Wednesday, April 13, 2022

Advice to Juniors on Sending Test Scores

by Patrick O'Connor, Ph.D.

Juniors, welcome to the college application process. Many of you have been thinking about college, and some of you are just starting. Either way, the nuts and bolts of applying to college will soon be an important part of your life, and each part of the application has its own special needs. (Psst—need help with essays? Try this.)
That’s certainly true about sending test scores. For the longest time, the adults who work in college admissions—counselors and college admissions officers in particular—saw this as an easy idea. Make submission of test scores optional, and that will make for a much less stressful college application experience.
Then again, maybe not—and there are a good couple of reasons why:
  • If they haven’t already, there’s a good chance your counselor will offer this advice on sending test scores to test-optional schools: “If your scores are below the college’s average test score for admitted students, don’t send them. If they are higher, send them.”
As a rule, this isn’t a bad strategy, as long as you’re looking at an average that will help you make a good decision. If you’re applying to a college’s Engineering program, and all you have are averages for all admitted students, you may not be making the right choice. In cases like this, call the admissions office, or the Engineering school, and ask about average scores for admitted Engineering majors. There’s likely to be a big difference.
  •  A number of students believe test optional schools really prefer students who submit test scores. As proof of this, students point to the few colleges who actually break down their admit rates by category; in one case, a college took over 7 times as many students who submitted test scores over those that did not. This would suggest students would be wise to submit test scores, no matter what they are.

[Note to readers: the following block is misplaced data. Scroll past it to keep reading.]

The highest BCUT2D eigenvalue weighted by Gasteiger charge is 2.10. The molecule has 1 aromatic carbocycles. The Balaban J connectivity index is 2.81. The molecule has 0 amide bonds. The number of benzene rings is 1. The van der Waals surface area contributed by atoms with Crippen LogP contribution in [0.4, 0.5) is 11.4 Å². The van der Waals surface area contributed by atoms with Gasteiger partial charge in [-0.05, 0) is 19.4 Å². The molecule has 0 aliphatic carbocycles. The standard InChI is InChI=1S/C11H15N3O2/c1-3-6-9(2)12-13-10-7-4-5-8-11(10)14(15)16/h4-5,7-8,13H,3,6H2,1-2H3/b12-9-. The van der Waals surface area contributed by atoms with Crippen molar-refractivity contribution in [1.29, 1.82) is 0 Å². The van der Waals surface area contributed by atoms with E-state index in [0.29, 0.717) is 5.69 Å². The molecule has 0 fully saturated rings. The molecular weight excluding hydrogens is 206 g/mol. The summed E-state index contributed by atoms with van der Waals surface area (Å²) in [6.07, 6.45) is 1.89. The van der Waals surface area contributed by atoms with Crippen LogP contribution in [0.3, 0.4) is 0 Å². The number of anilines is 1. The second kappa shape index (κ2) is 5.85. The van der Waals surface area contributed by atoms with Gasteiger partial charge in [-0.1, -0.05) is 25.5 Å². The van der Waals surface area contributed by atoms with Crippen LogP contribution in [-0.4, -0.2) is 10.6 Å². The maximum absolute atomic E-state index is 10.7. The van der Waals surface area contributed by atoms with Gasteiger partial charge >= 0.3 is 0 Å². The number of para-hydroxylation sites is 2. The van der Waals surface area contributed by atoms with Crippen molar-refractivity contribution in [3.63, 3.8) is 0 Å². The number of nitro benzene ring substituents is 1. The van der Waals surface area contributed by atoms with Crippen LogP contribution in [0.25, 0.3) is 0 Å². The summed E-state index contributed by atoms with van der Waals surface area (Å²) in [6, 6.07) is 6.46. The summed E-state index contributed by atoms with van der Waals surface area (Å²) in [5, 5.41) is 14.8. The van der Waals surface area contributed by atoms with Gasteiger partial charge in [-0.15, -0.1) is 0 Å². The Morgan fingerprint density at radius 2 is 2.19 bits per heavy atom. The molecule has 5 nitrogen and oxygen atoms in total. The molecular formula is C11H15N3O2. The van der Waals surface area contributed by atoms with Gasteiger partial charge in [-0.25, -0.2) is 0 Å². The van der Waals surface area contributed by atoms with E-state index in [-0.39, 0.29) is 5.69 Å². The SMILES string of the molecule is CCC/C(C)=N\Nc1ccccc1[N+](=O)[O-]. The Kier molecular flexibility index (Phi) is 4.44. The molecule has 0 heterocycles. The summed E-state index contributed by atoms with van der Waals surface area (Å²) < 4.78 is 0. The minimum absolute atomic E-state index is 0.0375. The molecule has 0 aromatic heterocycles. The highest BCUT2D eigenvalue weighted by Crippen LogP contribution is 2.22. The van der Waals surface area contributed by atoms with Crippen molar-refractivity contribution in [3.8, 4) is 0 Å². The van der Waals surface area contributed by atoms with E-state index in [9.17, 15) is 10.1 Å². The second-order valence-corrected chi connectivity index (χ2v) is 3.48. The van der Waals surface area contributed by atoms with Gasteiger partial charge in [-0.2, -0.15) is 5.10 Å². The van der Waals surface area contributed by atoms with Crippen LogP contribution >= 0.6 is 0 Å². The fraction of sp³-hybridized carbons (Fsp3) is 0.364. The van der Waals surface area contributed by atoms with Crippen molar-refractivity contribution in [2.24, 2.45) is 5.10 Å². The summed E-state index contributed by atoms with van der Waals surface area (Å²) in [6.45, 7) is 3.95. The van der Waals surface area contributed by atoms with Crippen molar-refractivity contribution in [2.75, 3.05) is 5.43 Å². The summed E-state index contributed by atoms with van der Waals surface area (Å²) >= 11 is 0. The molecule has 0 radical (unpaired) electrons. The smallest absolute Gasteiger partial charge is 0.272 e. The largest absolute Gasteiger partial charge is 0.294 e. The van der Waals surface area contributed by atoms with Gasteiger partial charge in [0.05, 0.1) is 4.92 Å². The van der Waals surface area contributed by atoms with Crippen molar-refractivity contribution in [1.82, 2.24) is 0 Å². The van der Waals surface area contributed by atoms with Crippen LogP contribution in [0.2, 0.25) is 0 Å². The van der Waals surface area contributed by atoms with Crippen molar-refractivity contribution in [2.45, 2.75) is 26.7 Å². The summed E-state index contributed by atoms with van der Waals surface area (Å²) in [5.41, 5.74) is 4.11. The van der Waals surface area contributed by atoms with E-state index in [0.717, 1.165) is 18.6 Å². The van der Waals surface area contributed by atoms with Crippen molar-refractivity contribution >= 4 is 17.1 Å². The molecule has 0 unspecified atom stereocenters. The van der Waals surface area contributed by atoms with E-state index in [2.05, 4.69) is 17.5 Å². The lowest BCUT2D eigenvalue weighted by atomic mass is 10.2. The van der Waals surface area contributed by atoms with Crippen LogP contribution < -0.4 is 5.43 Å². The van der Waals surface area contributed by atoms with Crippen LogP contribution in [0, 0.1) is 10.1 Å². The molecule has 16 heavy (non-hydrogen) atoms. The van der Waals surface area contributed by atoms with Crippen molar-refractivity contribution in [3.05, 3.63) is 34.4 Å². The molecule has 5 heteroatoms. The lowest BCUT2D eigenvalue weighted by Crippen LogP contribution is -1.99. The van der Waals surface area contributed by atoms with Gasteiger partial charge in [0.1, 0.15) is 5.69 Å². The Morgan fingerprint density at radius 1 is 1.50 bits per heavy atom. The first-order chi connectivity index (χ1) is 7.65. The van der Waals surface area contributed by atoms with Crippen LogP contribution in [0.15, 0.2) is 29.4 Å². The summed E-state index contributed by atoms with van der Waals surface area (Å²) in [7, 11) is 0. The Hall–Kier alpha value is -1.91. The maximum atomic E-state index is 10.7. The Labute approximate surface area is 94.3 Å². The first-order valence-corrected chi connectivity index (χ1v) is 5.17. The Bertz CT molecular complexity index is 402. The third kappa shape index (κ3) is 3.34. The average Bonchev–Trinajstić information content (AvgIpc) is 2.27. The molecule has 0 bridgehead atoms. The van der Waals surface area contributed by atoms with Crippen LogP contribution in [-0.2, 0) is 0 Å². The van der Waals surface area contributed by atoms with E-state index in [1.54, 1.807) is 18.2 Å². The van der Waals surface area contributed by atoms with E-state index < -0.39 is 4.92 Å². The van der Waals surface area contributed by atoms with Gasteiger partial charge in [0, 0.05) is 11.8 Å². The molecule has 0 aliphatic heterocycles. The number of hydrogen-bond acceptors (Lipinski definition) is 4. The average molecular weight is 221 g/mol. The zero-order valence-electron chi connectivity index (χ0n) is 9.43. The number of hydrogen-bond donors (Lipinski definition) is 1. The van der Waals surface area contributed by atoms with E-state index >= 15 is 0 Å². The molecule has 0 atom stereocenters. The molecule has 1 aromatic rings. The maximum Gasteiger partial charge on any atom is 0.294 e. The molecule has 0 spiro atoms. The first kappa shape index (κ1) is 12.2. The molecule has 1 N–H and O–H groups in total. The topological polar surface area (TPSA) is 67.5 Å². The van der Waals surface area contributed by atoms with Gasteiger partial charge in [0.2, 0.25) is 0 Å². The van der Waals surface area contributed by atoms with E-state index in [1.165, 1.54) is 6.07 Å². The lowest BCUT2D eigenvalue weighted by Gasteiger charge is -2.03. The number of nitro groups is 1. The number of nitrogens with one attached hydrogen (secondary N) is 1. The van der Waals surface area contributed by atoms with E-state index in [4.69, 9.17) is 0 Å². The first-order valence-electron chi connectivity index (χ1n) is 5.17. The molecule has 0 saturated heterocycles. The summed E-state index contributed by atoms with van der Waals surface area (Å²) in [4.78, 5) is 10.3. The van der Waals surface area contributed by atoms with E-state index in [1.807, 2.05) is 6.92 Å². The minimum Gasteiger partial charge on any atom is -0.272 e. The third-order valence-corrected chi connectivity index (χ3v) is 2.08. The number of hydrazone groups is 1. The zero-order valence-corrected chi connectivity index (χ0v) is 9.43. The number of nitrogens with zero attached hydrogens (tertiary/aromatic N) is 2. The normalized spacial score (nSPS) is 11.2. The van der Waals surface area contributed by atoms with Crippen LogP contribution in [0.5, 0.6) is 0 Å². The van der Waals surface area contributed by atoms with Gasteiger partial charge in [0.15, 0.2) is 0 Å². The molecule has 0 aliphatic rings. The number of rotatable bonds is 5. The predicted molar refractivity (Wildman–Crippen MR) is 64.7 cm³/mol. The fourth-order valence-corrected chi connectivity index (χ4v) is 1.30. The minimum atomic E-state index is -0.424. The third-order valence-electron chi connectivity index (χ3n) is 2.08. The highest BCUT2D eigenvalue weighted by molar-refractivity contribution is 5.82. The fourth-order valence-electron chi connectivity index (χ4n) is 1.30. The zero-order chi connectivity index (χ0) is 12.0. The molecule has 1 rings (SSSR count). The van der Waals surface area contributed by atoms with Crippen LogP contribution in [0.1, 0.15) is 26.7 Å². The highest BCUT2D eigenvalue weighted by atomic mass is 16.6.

This strategy deserves a second look. Some would argue the only students who don’t submit scores are those students whose scores are low. I’m generally willing to go along with this idea, but if there’s a junior out there with a 1500 on the SAT who isn’t submitting them because they don’t think their future should be judged on one four-hour test, that’s the kid I’d take first if I were a college—and they’d get a full ride scholarship.
Building on this, the next assumption is students with low test scores also have low grades, so it doesn’t really matter if they submit test scores or not—either way, they wouldn’t get in.
This is where things fall apart. Many colleges first went test optional because they felt test scores didn’t really tell them anything they didn’t already know. Others—mostly school counselors—insisted some of the brightest students they know who would tear it up in college are just plain bad test takers. I can attest to this; I worked at a school for gifted kids, and out of a senior class of about 45, typically 3 or 4 didn’t test well. Since that represents up to 8 percent of the class, you can see where the “low scores means they can’t do the work” doesn’t hold up.
Juniors shouldn’t overinterpret the admit rates for non-test submitters. Your better bet is to look at the average GPA for admitted students; if your GPA is at or above that, and your scores aren’t great, apply anyway, and keep the scores out of it. The college may not admit many non-test takers, but the ones they do take are likely to fit your description.

No comments:

Post a Comment